For the first time in history, the IBGE sought to count and identify the quilombola population in the country. Using the self-declaration criterion, 1.32 million quilombolas were counted in the country and in Paraná, there are 7,113 quilombolas, being the 20th state in number of members of this population group and the second in the South Region. For leaders and activists of quilombola communities, this survey will contribute to the elaboration of public policies.
According to the publication of the IBGE report, “the census survey on the quilombola population and its demographic, geographic and socioeconomic characteristics had the support of community leaders of this ethnic group was paramount, both in supporting the field work for mapping communities, and in the guide procedures for census takers, which ensured the visitation of all territories in the country.”
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For researcher and activist Isabela Cruz, this is an important achievement for public authorities to influence public policies.
“It is not just an achievement for the quilombolas, but for the Brazilian population as a whole, because from this we can look at the data and visualize this diversity and have more knowledge of who we are. For years, quilombola leaders have been guiding the need to count the quilombola population throughout the national territory because with this data we can know where to focus politically to combat the historical inequalities of our country”, he says.
Quilombolas outside the territories
Among the data, it is noteworthy that only 9.11% of self-declared quilombolas in Paraná reside in quilombola territories. There are 804 people living in these places, and among these, 648 called themselves quilombolas. Carla Galvão, from the State Federation of Quilombola Communities in Paraná, attributes these data to the lack of title. “I think we had problems at the time of the census because several communities still don’t have their territory title. Therefore, we still had many people who did not declare themselves quilombolas because they are far from their communities. So I think the number is a little bit higher,” she says.
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For Isabela, these data are explained by the lack of public policies that guarantee the title. “When we say that many people are outside the territory, we need to ask ourselves why they are outside. We can mention two important points, one is the lack of title that proves that these lands or others belong to quilombola families and because there is still a lack of understanding about this main claim of the communities and, often, violent actions that expel these people from their territories” , explains.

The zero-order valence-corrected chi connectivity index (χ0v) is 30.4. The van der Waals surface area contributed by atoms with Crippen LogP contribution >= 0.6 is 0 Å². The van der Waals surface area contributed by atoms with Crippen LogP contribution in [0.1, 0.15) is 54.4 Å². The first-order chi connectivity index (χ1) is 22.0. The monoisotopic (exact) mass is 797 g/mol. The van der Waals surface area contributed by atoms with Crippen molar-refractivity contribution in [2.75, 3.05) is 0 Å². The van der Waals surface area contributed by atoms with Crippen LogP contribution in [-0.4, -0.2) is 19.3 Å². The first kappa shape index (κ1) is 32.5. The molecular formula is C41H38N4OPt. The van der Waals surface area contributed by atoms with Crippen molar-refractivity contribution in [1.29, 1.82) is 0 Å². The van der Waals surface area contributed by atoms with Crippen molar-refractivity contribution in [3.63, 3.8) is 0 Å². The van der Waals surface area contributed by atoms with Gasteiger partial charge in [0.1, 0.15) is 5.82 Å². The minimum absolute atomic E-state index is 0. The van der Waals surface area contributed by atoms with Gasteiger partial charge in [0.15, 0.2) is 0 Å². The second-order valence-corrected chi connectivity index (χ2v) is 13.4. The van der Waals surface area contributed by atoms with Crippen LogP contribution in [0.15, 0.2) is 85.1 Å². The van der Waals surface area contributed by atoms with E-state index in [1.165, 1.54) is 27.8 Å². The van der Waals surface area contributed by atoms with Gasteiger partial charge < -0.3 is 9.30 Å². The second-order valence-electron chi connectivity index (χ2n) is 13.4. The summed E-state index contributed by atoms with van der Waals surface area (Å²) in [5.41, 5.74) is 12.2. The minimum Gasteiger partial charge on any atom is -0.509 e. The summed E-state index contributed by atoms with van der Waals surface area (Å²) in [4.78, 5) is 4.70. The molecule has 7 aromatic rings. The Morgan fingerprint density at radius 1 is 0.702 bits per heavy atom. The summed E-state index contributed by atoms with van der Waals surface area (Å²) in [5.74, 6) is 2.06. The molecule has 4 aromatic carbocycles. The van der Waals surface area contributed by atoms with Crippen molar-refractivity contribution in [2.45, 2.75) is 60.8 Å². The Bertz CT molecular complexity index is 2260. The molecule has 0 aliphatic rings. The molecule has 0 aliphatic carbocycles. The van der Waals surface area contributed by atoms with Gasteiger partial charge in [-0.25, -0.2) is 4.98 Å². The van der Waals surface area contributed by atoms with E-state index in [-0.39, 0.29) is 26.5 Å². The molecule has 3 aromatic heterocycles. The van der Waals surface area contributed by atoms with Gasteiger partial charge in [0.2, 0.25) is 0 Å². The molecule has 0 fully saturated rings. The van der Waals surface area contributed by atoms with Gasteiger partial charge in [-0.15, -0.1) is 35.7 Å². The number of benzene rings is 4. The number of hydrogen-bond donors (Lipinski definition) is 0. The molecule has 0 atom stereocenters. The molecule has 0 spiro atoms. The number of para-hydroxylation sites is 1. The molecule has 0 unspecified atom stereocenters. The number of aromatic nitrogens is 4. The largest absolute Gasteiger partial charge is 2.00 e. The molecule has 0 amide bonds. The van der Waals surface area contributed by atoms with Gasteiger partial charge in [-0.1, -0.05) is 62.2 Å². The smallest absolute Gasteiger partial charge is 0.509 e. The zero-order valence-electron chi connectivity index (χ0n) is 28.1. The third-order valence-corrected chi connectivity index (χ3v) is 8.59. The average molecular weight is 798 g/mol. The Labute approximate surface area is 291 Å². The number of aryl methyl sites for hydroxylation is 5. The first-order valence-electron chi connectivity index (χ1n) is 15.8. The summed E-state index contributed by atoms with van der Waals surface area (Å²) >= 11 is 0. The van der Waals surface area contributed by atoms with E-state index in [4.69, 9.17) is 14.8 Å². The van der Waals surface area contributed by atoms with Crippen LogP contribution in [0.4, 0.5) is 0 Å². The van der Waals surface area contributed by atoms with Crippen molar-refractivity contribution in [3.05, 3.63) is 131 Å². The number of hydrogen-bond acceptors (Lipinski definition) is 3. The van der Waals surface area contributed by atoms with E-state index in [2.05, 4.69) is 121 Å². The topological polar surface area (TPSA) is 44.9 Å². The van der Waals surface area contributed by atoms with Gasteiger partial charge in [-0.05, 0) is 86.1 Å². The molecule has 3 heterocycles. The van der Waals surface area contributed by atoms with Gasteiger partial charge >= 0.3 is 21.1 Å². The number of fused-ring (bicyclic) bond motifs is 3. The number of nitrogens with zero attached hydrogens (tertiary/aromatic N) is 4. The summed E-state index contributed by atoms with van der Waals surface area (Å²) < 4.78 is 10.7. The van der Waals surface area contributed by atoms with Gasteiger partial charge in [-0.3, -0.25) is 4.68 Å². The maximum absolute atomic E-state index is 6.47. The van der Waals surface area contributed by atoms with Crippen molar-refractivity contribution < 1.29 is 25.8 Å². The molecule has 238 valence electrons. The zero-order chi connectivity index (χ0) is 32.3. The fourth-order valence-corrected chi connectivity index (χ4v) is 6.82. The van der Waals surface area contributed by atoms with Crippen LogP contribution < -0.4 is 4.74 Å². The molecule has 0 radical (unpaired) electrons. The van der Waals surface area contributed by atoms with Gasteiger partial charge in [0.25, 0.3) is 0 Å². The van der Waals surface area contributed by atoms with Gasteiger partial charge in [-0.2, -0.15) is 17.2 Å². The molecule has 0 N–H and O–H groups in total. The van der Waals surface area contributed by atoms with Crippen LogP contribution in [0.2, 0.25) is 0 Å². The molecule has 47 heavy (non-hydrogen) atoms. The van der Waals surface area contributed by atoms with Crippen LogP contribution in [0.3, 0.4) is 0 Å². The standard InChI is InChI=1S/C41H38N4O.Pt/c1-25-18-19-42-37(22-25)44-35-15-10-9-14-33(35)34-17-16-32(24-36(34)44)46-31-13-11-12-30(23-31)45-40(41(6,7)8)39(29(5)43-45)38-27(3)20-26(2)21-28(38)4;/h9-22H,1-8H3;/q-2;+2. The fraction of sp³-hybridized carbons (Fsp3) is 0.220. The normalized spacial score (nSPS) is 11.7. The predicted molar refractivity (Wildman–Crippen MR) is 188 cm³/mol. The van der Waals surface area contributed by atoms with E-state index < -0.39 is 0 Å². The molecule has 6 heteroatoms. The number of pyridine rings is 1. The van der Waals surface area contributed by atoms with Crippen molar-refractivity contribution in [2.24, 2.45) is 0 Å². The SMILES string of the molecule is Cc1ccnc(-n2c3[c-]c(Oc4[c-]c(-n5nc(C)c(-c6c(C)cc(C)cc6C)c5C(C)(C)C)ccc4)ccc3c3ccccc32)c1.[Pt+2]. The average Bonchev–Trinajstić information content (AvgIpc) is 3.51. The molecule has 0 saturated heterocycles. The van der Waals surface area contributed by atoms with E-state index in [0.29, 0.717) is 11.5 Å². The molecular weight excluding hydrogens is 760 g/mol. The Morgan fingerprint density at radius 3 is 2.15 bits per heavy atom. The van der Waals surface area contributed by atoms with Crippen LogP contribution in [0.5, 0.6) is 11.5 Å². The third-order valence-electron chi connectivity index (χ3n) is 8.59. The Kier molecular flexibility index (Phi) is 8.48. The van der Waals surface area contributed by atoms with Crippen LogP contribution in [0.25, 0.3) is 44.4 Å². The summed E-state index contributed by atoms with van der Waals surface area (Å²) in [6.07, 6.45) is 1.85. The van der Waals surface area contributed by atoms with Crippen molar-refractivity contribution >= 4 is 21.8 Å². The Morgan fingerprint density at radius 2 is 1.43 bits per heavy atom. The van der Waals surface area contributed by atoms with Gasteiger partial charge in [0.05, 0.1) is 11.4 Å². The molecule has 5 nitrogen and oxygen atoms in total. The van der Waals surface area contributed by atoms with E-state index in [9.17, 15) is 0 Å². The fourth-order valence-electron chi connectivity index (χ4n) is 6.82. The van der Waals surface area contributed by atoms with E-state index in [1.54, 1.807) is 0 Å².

According to IBGE data, the largest group of quilombolas lives in territories in Adrianópolis (325), followed by Reserva do Iguaçu (174) and Doutor Ulysses (142), but the self-declared population is also in territories of Castro, Cerro Azul, Curiúva and Guaíra. Another 6,465 quilombolas, or 90.89% of this population, live outside officially delimited territories or areas with potential quilombola occupation.
Paraná has, according to a survey by the Clóvis Moura Working Group, 86 quilombola communities. At the moment, according to data from the NGO Terra de Direitos, there are only 39 land regularization processes open at Incra and 38 communities certified at the Palmares Cultural Foundation. According to Kathleen Scalassara, legal advisor for the NGO Terra de Direitos, which monitors these processes, there is a deficit in identifying these communities in the state, which implies in a database for public policies that is also deficient.
:: Quilombolas face difficulties in guaranteeing their right to territory ::
“The difficulty in identifying communities may be a factor that contributes to a number of people who self-declare as minor quilombolas. However, one cannot disregard the process of occupation of the states in the region, which favored the distribution of land to Europeans and their descendants. The quilombolas who remained here were very resistant to structural and institutional racism. Even if to a lesser extent, these data reveal the black contribution to the formation of southern society”, he highlights.
The State officially has ten officially delimited territories: Invernada Paiol de Telha, in Reserva do Iguaçu, and João Surá, in Adrianópolis, both with 148 quilombolas among the total number of residents; Varzeão, in Doutor Ulysses (123); Córrego do Franco, in Adrianópolis (98); Serra do Apon, in Castro (57); Água Morna, in Curiúva, (32); São João, in Adrianópolis (18); and Manoel Ciriaco (Guaíra), Mamãs (Cerro Azul) and Porto Velho (Adrianópolis), the three with no self-declared population.
The data, for Isabela, also reinforce the struggle for the main claim of the quilombolas that walks is access to land. “Without debt, it is a view that it is the first moment of a long process. Looking at IBGE data also shows us that we have a lot of work ahead of us. Our central debate and claim is access to land, to win collective title to land belonging to quilombola communities. These data bring us an important picture for this”, he says.
Source: BdF Paraná
Editing: Lia Bianchini